WP Security Scan examines a WordPress installation for security problems and if it finds them, recommends a course of action to correct them.

Some of the functions that it performs are:

  • test the strength of passwords
  • examine file permissions to prevent unauthorized usage
  • checks the security of the database
  • hides the version number of WordPress
  • protect the WordPress admin account
  • remove the WP Generator META tag from the core code

The plugin is easy to install and it found several problems on my blog, which were also easy to fix. I strongly recommend all WordPress users install this extension and properly security their web site.

You can download WP Security Scan at wordpress.org/extend/plugins/wp-security-scan/.

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DWF Viewer for OS X

AutoCAD users can easily share their drawings by exporting them to a DWF format. The Digital Web Format was developed by Autodesk for designers to share their to share their documents for people who would like to view or print them. A DWF is sort of like a PDF for AutoCAD drawings. It’s also easy to print because you don’t have to specify the many settings that is required to print a DWG file.

The only problem is that most DWF viewers are available only for machines running Windows. Mac users can now view DWF with Austin Silver Software’s McDwiff application.

McDwiff can be used viewing, converting, or printing DWF’s. You can be ensured of good accuracy because it uses the Autodesk online DWF translator. While the information transmitted there is private, you shouldn’t use this software if security is a concern for your organization.

The software is easy to install and easy to use. You can open 2D and 3D drawings, but rotation in 3D is still being worked on. Zooming and panning work very well. Printing may be an issue because your processing a Windows document on a Mac. A variety of problems occur when printing a Windows PDF on a Mac (i.e. font dropout) so I would imagine that similar things would occur with a DWF file.

If you want to use the DWF file in other applications, you have the option of exporting it to TIF, GIF, JPG, PNG, BMP, or PDF.

As with many newer OS X applications, it requires a minimum version of 10.4 and it will run on both PowerPC and Intel Macs.

You can download McDwiff at www.macdwf.com.

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Windows Live Writer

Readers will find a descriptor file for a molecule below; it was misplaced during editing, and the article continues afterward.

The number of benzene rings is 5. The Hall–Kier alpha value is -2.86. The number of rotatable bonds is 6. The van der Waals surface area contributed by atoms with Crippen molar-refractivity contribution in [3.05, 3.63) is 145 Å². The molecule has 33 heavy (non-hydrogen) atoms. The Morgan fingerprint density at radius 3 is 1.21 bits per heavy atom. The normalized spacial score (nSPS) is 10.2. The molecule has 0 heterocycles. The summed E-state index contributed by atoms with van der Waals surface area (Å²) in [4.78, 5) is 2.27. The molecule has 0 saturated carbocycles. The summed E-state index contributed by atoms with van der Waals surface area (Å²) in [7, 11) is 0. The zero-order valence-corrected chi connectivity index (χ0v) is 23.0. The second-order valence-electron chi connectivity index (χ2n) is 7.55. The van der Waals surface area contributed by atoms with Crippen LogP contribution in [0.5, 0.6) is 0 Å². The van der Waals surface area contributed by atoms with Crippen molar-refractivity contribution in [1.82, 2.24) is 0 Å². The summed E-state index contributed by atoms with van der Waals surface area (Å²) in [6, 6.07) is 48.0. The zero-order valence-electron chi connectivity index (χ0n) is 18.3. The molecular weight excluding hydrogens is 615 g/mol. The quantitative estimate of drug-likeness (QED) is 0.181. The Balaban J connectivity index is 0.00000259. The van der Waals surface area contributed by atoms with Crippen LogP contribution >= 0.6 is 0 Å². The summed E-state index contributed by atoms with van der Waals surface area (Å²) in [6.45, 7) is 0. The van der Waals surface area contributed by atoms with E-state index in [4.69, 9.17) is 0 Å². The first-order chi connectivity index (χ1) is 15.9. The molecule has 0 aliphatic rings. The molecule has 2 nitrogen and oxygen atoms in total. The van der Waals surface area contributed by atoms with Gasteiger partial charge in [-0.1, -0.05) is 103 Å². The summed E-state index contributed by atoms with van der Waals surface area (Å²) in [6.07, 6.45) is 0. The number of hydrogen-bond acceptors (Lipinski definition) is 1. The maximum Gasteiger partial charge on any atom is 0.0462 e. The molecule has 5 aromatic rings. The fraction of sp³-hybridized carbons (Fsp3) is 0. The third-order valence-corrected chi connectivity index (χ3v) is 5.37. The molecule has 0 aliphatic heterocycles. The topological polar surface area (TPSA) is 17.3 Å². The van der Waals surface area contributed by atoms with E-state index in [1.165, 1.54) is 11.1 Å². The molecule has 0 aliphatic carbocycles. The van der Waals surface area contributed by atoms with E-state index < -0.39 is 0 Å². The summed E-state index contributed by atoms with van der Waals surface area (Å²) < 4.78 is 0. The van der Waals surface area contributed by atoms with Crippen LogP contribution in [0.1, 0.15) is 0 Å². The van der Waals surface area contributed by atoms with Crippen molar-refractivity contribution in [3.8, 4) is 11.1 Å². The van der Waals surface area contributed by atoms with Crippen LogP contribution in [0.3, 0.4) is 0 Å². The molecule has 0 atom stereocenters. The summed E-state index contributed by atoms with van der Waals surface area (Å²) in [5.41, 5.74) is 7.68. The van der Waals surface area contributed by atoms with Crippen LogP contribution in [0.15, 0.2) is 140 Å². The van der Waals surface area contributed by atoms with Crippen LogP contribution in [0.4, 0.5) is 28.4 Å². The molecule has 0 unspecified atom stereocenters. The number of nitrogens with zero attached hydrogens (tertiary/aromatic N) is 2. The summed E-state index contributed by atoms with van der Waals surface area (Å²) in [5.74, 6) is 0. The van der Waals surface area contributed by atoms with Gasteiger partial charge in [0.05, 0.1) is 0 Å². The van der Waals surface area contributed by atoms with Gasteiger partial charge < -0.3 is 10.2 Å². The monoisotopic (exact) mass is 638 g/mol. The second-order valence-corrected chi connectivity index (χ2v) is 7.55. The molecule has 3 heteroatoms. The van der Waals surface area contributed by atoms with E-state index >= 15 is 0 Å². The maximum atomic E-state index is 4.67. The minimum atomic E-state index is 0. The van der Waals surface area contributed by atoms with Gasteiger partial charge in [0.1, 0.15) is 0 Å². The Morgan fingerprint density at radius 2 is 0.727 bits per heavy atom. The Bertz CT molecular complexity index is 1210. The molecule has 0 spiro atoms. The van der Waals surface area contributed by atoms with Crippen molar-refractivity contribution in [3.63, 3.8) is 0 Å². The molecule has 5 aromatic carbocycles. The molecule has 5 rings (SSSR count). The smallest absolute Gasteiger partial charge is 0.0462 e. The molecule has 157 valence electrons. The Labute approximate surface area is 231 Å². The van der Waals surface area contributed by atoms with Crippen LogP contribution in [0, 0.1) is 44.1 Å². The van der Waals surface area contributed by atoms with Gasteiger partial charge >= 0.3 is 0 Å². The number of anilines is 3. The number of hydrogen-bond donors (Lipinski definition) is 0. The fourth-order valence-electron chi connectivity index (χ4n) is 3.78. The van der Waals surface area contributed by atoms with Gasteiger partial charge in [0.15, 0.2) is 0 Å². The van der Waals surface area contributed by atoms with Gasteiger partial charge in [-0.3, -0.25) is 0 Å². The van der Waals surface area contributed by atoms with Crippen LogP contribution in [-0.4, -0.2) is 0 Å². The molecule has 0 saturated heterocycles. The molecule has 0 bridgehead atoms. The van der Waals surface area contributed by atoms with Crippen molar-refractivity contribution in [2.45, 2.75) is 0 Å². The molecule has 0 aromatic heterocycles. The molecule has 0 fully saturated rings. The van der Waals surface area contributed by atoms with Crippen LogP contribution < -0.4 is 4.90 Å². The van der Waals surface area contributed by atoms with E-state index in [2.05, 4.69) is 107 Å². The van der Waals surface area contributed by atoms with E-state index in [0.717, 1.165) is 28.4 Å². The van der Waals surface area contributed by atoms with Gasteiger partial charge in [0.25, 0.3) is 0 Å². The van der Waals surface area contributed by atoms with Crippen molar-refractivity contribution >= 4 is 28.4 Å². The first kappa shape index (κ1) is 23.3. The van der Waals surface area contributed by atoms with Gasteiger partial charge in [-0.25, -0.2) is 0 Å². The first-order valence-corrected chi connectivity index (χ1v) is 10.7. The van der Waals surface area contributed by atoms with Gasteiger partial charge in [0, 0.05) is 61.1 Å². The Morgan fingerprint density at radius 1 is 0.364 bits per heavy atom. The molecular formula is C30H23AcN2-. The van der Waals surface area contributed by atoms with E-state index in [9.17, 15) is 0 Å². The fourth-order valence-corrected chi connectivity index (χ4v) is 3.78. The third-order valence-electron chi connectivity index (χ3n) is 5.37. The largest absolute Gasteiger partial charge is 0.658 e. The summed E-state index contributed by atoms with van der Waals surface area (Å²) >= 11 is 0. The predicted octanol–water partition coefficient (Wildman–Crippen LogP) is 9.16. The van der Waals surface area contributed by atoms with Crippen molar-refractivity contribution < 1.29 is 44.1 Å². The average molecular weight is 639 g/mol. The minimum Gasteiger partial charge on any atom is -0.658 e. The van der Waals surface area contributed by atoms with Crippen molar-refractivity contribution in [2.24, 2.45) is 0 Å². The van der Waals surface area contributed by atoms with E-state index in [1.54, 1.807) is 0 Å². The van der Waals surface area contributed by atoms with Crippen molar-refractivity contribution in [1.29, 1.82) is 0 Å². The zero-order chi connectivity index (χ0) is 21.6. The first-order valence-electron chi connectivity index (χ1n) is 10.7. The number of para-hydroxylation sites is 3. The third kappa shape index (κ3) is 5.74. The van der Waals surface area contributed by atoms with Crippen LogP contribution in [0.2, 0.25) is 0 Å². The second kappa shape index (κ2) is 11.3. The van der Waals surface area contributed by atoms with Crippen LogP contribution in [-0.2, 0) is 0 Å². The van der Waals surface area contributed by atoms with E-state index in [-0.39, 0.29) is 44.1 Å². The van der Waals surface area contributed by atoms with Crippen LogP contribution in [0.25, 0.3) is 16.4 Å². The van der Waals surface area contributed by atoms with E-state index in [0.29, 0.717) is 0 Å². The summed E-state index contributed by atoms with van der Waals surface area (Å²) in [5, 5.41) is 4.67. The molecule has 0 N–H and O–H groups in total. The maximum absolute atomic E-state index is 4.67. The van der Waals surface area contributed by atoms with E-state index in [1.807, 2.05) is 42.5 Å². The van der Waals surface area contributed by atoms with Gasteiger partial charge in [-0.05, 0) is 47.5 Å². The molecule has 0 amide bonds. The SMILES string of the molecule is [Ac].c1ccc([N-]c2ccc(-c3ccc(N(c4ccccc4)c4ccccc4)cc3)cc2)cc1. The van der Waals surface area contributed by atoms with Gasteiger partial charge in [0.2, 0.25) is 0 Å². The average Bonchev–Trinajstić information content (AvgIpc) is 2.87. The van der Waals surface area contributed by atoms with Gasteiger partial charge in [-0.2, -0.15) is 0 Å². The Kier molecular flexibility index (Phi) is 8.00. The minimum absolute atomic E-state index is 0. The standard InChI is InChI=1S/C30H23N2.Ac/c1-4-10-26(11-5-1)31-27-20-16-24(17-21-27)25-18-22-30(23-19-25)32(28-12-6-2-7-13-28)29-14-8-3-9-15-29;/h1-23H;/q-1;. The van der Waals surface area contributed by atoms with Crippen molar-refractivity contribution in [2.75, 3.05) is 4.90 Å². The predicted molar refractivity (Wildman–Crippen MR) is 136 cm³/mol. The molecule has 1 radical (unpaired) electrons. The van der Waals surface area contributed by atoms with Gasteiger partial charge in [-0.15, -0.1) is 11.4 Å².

I’m always looking for better ways to do things and I’ve spent some time thinking about how I can make blog posts an easier task. It’s not really a difficult thing to do, but the editor that comes with WordPress really isn’t that great. Web-based editors tend to be slow and sluggish.

I did a Google search for a WordPress client and found a large number of blog editors available for Windows. After trying a few of them, I decided to use Microsoft’s product, Windows Live Writer. The software is in beta still but I haven’t experienced any problems with it, other than it crashing a few times but I’m running Windows so these things are to be expected. 🙂

Windows Live Writer can post directly to Windows Live Spaces or to any blog that uses Really Simple Discovery, the Metaweblog API, and the Movable Type API. This allows it to work with Blogger, LiveJournal, TypePad, and WordPress.

The advantage of posting to your blog with this application as opposed to using your blog’s web-based editor is speed. The editor is very responsive and you can easily add links, pictures, or maps from Microsoft Virtual Earth. The pictures can be uploaded to a specific folder in your blog by FTP. I like this feature because I place images by the month and year of the blog post.

You can switch to HTML view by pressing the F12 key, and switch back to editor view by pressing F11. I normally edit the HTML to add the Google Adsense code after the first paragraph. A preview of how the blog will actually look in your web site can also be seen.

Windows Live Writer has the standard functions that are typical with editors, such as making text bold, changing colour, and making bullets. Of course, there is a spell checker for peeple whu haf trubel speling. A grammar checker would be nice, but you can always drop your blog post into Microsoft Word for that.

I recommend this program for people who want to become probloggers. You will probably make more posts with this software because it’s just a matter of typing your text and pressing the Publish button.

You can download Windows Live Writer at windowslivewriter.spaces.live.com.